Southwest of Zurich and Birg, the car-free town of Zermatt is the snowboarding base for the infamous Matterhorn Ski Paradise. This well-known and very popular ski area combines several interconnected mountains and even provides access over Kleine Matterhorn to a pair of Italian ski areas.
Zermatt is the perfect base for exploring the Matterhorn Ski Paradise and is surrounded by 30+ mountains over 4,000m. This charming Swiss village at 1,620m elevation hosts over 2 million visitors each year, and very few of the tourists are from English-speaking countries (<4% US and <11% UK). While you may encounter very few Americans or English, everyone here seems to know a little. But it is still recommended to know some German as well. The area is a mix of cultures with much French and Italian influence. You may start a conversation with a German greeting of guten tag, then hear some French, and then end with an Italian ciao.
The Matterhorn Ski Paradise is truly an epic destination for freeriding snowboarders, especially if you are looking for 1,000m descents on ungroomed pistes on and off marked runs. Just looking around, you will see countless, untracked, above-treeline alpine bowls waiting for you to explore. And, there are plenty of maintained runs along panoramic ridges leading deep down into the glacial valleys below. Most of the skiers tend to say within the marked, groomed runs. The few snowboarders that do come here tend to be a little more adventurous and willing to deal with the numerous traverses needed to get in and out of the ungroomed runs.
The Matterhorn Ski Paradise consists of the northern Swiss-half centered around Zermatt and the southern Italian-half center around Cervinia/Valtournenche. Nestled under the shadow of the infamous Matterhorn (4,478m), the combined interconnected ski resorts have 149 pistes totaling 358km that are served by 57 lifts. The Zermatt ski area has 80 pistes totaling 200km that are served by 34 lifts. The Cervinia/Valtournenche ski areas have 64 pistes totaling 158km that are served by 69 pistes. The marked pistes offer a range of difficulty: 69km blue (easy), 188km red (moderate), 18km black (difficult), and 38km yellow (marked but ungroomed and not patrolled). In addition to the marked pistes, there are probably about the same amount of unmarked off-piste routes to explore with a guide. There are also 21km of marked pistes on the glaciers for summer usage. The Matterhorn Ski Paradise has a range of trams, gondolas, chairlifts, t-bars and even a railway to get you up to the lifts.
The Matterhorn Ski Paradise is made up of several interconnected mountains and lift systems accessible from one lift pass. These areas include the following from northeast to southwest: Rothorn Paradise, Sunnegga Paradise, Gornergrat, Riffelberg, Schwarzsee Paradise, Matterhorn Glacier Paradise, Cervinia (Italy), and Valtournenche (Italy). From Zermatt, you will need to take a gondola or train up to one of three starting points: Sunnegga Paradise, Riffellberg or Furi (just below Schwarzsee Paradise). You will need to pass through one of these to get up to the higher lifts and pistes. Matter of fact, there are limited runs down from these points. Most people end up taking a gondola or train back down the mountain from these points at the end of the day to avoid long, flat traverses and walks back into town.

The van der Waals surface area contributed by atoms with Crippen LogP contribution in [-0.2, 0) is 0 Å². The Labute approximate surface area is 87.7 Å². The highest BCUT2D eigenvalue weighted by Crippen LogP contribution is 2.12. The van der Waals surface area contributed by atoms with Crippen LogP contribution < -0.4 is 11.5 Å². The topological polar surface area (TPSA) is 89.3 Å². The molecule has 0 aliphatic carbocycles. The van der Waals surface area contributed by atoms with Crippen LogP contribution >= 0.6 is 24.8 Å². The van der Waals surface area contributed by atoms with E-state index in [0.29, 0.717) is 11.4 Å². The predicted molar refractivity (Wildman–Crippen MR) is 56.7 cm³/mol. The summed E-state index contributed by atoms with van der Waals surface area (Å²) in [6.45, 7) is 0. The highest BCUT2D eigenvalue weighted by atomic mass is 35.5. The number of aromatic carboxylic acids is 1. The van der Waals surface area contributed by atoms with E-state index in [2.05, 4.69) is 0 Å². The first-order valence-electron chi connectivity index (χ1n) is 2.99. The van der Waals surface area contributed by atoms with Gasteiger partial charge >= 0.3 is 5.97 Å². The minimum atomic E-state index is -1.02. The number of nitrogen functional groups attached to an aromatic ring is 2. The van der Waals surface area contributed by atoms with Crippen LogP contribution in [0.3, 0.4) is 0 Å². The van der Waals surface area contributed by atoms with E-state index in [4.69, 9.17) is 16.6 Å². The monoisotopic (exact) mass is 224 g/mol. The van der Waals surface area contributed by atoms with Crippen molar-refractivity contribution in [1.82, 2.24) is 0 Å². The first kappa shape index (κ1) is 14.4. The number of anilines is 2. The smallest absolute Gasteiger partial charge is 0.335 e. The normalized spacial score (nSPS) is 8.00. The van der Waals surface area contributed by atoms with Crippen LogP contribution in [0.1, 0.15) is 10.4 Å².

With that said, you will most likely not have 2,200m vertical laps all day long (or ever). Although the elevation difference between the uppermost summit and town is 2,200m, it is typically not practical to make runs of this vertical due to closed runs, flat traverses or long walks back to the base lifts or town. For example, if it has been snowing, Piste #62 and Piste #62 at the bottom of the Matterhorn Glacier Paradise area will most likely be closed due to avalanche concerns thus preventing a top to bottom run.
Therefore, here is the maximum vertical you can expect. The Matterhorn Glacier Paradise has a maximum vertical drop of 2,200m if the Trockener Tram AND Pistes #62/69 are open (but the last 200m vertical below Furi requires a lot of walking). However, if Piste #62 is closed, which usually occurs after snow, then the vertical drop is only 700m. In the Gornergrat/Riffelberg area, the maximum vertical is 1,200m. In the Rothorn Paradise area, the maximum vertical is about 1,100m.
Matterhorn Ski Paradise is also interconnected with the Italian ski resorts of Cervinia and Valtournenche. If you feel like checking out the Italian slopes, just take the gondola to Furi and then take the tram to Trockener Steg and then the tram up to top of the Matterhorn Glacier Paradise (if its open) at 3,883m. From up there, it is possible with a little traversing down over Plateau Rosa to descend all the way down into Valtournenche (1,524m) or 11.5km down into Breuil-Cervinia (2,050m). Getting back up is another matter, especially from Valtournenche, from here you will need to no less than six lifts to get back up to Plateau Rosa in order to get over to Zermatt. While up on Plateau Rosa near Theodul Pass, check out cafe Bontadini for an espresso.
The Matterhorn Ski Paradise is also known for having the longest ski run in Switzerland at 20.4km. You will only want to attempt this if you are ready for a lot of flat traverses to walk. There is also the Matterhorn Ski Safari which is a designated route linking most of the lifts to provide 10,000m of vertical in a day if you want to make it all the way to Cervinia or 12,500m of vertical if you want to go to Valtournenche. There is a separate mountain map that shows the combination of runs and lifts to follow this safari.
If you are looking for a family-friendly zone, the Rothorn Paradise, Sunnegga Paradise and Riffelberg areas tend to attract more families and beginners. For families heading higher up, the Gravity Terrain Park is located up on the Theodul Glacier at 3,000m.
However, if you are looking for some challenge, check out the yellow ungroomed runs, such as Piste #16/17 off Rothorn Paradise or Piste #67/68/69 off the Matterhorn or Piste #59/60 off the Schwarzsee Paradise. Another very popular area to explore is the Stockhorn / Triftti area on the east side, but this area can be closed early season, maybe until mid-February, due to avalanche concerns.